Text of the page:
Last updated: October 29, 2021
Karloo Pools near Heathcote in the Royal National Park is a beautiful natural water hole that can be accessed via a short bush walking track.
With rock ledges surrounding the water hole and covered areas to place your belongings, Karloo Pools almost looks like a man-made swimming pool in the middle of the bush.
A moderately challenging 2.5 km long section of the Karloo Track will get you to this natural oasis, with the option to continue walking to Uloola Falls.
|Heathcote to Karloo Pools|
|Distance:||2.5 km (one way)|
|Grade:||Moderate (steep sections and rough surface)|
How to Get There
Because the start of the walking track to Karloo Pools is very close to the Heathcote train station, travelling by train is a good option.
Heathcote station is serviced via the T4 Eastern Suburbs and the SCO South Coast train lines, with good connections to the city and Bondi Junction.
Driving is of course also an option, with free parking available at or near the train station, particularly along Wilson Parade just behind the station (map).
The track starts at this signpost on Wilson Parade:
There is no need to pay any park entry fees, because the train station area is located just outside the Royal National Park.
Here is a little map that gives you a bit of an idea of where this walking track to Karloo Pools is located and how long it is:
Heathcote to Karloo Pools Walking Track
While the track to Karloo Pools may be short, there are some steep sections (especially on the way back), and the surface is quite rough at times.
It’s certainly not a hard walk at all, but it’s important to wear good shoes and to bring a bottle of water with you.
At the signpost on Wilson Parade, turn left heading into bushland away from the road. This is where you are entering the Royal National Park.
Follow the track until you see another signpost (see picture above), which marks the official starting point of the Karloo Track.
From there, the track to Karloo Pools is a pretty straightforward hike, and is very easy to navigate.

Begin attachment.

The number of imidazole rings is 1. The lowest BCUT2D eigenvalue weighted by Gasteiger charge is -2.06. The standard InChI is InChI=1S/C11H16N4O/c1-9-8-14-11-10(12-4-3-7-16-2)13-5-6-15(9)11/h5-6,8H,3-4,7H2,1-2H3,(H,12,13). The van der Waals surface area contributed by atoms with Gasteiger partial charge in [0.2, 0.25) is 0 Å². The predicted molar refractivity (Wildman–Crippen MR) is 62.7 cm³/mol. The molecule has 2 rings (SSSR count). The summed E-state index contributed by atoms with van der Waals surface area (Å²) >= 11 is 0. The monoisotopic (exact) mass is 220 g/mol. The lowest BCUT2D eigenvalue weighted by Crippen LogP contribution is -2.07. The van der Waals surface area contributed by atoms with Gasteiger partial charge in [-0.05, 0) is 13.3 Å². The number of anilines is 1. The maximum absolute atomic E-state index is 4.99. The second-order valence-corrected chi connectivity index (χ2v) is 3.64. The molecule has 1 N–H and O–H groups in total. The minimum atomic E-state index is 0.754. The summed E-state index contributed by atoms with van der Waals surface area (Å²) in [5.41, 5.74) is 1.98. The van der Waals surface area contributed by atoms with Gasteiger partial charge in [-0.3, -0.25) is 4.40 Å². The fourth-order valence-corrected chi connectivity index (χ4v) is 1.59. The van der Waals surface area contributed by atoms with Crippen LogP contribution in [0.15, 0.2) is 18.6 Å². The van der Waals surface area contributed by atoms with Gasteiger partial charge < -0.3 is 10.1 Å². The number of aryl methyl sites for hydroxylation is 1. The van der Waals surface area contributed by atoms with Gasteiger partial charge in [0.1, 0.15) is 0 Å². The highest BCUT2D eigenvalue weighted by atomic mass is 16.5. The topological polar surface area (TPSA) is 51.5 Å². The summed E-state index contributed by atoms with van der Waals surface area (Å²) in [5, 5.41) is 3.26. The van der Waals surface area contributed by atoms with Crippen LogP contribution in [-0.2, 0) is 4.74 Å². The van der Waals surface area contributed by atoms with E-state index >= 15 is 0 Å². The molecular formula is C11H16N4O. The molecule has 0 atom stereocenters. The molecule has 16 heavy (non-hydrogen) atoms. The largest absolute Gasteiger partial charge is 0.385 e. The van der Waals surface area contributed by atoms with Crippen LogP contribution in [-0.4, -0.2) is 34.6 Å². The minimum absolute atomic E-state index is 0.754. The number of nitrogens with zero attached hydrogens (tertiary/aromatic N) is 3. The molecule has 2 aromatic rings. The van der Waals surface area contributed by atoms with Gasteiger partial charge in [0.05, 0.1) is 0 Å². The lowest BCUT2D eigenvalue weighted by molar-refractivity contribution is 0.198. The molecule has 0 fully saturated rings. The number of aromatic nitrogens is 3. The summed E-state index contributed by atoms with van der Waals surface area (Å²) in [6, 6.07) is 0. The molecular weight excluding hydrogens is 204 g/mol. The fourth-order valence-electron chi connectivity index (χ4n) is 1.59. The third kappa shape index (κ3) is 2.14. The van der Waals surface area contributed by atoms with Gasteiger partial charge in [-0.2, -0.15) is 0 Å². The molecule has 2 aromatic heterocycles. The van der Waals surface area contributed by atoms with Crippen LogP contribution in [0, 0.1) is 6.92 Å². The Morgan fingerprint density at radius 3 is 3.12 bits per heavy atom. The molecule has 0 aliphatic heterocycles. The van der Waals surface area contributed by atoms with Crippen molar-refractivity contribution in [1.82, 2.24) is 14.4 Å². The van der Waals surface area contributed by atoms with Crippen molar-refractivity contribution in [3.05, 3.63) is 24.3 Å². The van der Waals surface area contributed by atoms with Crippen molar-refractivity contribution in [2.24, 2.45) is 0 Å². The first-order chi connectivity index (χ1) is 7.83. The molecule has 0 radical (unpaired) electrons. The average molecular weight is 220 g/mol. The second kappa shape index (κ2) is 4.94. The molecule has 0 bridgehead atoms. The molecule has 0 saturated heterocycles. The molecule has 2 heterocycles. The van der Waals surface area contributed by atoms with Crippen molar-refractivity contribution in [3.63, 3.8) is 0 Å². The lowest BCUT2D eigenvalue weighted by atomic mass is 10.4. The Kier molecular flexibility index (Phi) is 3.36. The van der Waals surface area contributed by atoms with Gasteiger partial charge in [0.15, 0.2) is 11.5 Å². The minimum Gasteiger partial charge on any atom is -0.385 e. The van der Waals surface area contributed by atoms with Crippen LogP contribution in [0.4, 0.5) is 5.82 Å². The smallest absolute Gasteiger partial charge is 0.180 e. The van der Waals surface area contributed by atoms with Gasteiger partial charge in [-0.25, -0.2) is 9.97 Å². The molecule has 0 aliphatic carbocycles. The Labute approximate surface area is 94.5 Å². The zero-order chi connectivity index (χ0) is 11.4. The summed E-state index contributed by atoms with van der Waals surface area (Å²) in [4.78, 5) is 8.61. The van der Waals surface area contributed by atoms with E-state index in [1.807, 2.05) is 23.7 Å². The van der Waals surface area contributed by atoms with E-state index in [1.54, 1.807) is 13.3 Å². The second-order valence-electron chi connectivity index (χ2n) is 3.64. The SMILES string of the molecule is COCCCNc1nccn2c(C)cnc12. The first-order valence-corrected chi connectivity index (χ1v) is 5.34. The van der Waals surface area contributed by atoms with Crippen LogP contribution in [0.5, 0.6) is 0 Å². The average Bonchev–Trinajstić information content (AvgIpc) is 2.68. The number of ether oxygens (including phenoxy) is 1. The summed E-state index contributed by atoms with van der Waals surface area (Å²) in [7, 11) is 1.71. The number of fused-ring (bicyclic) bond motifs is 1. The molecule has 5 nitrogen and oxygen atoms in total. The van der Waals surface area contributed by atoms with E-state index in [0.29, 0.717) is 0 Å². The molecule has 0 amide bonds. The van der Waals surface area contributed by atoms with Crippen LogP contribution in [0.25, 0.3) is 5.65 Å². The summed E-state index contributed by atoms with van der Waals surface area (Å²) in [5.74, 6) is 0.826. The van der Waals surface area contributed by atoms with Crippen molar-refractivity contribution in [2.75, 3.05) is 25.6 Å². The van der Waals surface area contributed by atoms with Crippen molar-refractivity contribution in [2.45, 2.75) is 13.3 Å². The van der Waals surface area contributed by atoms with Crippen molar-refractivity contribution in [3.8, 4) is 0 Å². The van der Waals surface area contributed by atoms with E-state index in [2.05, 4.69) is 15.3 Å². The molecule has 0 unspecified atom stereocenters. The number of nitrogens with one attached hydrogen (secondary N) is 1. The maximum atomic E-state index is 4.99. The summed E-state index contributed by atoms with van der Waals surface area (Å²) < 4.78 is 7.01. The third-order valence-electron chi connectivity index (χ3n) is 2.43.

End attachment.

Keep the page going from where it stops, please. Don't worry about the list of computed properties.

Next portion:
At times the track is quite uneven though, so it’s important to be careful and to keep a close eye on the surface you’re walking on.
The scenery along the way is pretty diverse and interesting, with a mix of heath land, rainforest, and lots of rocks and boulders.
As soon as you start hearing the gentle sound of streaming water, that’s when you know Karloo Pools is very close.
This is where the track meets and crosses Kangaroo Creek, with Karloo Pools as a beautiful natural attraction.
About Karloo Pools
When you arrive at Karloo Pools, you will realise immediately why this is one of the most popular natural swimming holes in the greater Sydney area.
The main water hole, Karloo Pool, is about 15 metres wide and 30 metres long, and looks absolutely stunning. The pool is surrounded by trees and flat rocky areas.
When the water is clear, it’s hard to resist the temptation to go for a swim.
But there is very little need to resist that temptation after all that hiking. It is relatively safe to get your toes wet in the pool, so by all means go for it.
Please do note though that it can get quite busy at Karloo Pools, especially during warmer weekends.
For the best experience, it’s recommended to go on a week day, or otherwise really early on a Saturday or Sunday morning.
When swimming in Karloo Pools, please keep the following in mind:
- It’s deep:
The middle of the pool is actually quite deep, so if you’re not a good swimmer it’s best to not go in, or otherwise stay close to the edges.
- It’s slippery:
It’s very slippery on the rocks surrounding the pool, so don’t run into the pool, and be cautious at all times.
- Don’t jump:
As tempting as it may be to jump, there are large rocks in the water that you can’t always see from above, so don’t jump or dive into the pool.
- Don’t leave rubbish:
As always, don’t leave rubbish behind in the bush.
- Check the water quality:
The quality of the water may not always be good, especially when it hasn’t rained for a while. The quality of the water is typically much better when there is more flow in the creek.
The track to Karloo Pools is rather short, and if you feel like a more challenging bushwalk, there are some options to consider.
1. Karloo Track to Uloola Falls
From Karloo Pools, the Karloo Track continues on to Uloola Falls, which is an extra section of 2 km worth of bushwalking through similar scenery.
Uloola Falls may not be as picturesque as Karloo Pools, but it is still very much worth the extra effort to walk there.
As with most waterfalls, Uloola Falls is at its best after a period of rainfall.
Unfortunately, this also means that the waterfall is actually hardly visible after an extended period of dry and sunny weather. But even so, the hike to there is an enjoyable bushwalk.
2. Uloola Falls to Waterfall Station
Once you’re at Uloola Falls, you have the option to continue hiking all the way to Waterfall train station, which is an extra 6 km.
This walking track (Uloola Track), combined with the Karloo Track, forms the Heathcote to Waterfall walking track, and is approximately 11 km in length.
The great thing about the Heathcote to Waterfall walking track is that you can use public transport at both ends of the walk, with two train stations on the same line.
You can of course also start this walk from Waterfall station, and leave the two highlights (Uloola Falls and Karloo Pools) until the second half of the walk.
In the map above, the milestones along this walk are as follows:
B: Karloo Pools
C: Uloola Falls
Our list of the best hikes in Royal National Park.